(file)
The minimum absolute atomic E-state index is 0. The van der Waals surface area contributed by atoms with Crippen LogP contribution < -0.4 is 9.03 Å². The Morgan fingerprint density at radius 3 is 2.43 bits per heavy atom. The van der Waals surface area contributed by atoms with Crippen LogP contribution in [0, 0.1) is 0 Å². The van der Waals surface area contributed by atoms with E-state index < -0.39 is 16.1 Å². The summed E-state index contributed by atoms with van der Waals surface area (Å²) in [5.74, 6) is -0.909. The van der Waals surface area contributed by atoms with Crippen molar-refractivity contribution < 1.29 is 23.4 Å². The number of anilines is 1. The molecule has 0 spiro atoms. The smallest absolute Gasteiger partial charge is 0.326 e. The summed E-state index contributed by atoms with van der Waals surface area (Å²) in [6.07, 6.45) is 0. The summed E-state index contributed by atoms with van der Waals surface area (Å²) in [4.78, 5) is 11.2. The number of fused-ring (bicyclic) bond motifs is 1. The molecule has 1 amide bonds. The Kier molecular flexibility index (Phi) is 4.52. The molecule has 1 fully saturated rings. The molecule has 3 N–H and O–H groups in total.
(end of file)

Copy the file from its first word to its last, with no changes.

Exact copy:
The minimum absolute atomic E-state index is 0. The van der Waals surface area contributed by atoms with Crippen LogP contribution < -0.4 is 9.03 Å². The Morgan fingerprint density at radius 3 is 2.43 bits per heavy atom. The van der Waals surface area contributed by atoms with Crippen LogP contribution in [0, 0.1) is 0 Å². The van der Waals surface area contributed by atoms with E-state index < -0.39 is 16.1 Å². The summed E-state index contributed by atoms with van der Waals surface area (Å²) in [5.74, 6) is -0.909. The van der Waals surface area contributed by atoms with Crippen molar-refractivity contribution < 1.29 is 23.4 Å². The number of anilines is 1. The molecule has 0 spiro atoms. The smallest absolute Gasteiger partial charge is 0.326 e. The summed E-state index contributed by atoms with van der Waals surface area (Å²) in [6.07, 6.45) is 0. The summed E-state index contributed by atoms with van der Waals surface area (Å²) in [4.78, 5) is 11.2. The number of fused-ring (bicyclic) bond motifs is 1. The molecule has 1 amide bonds. The Kier molecular flexibility index (Phi) is 4.52. The molecule has 1 fully saturated rings. The molecule has 3 N–H and O–H groups in total.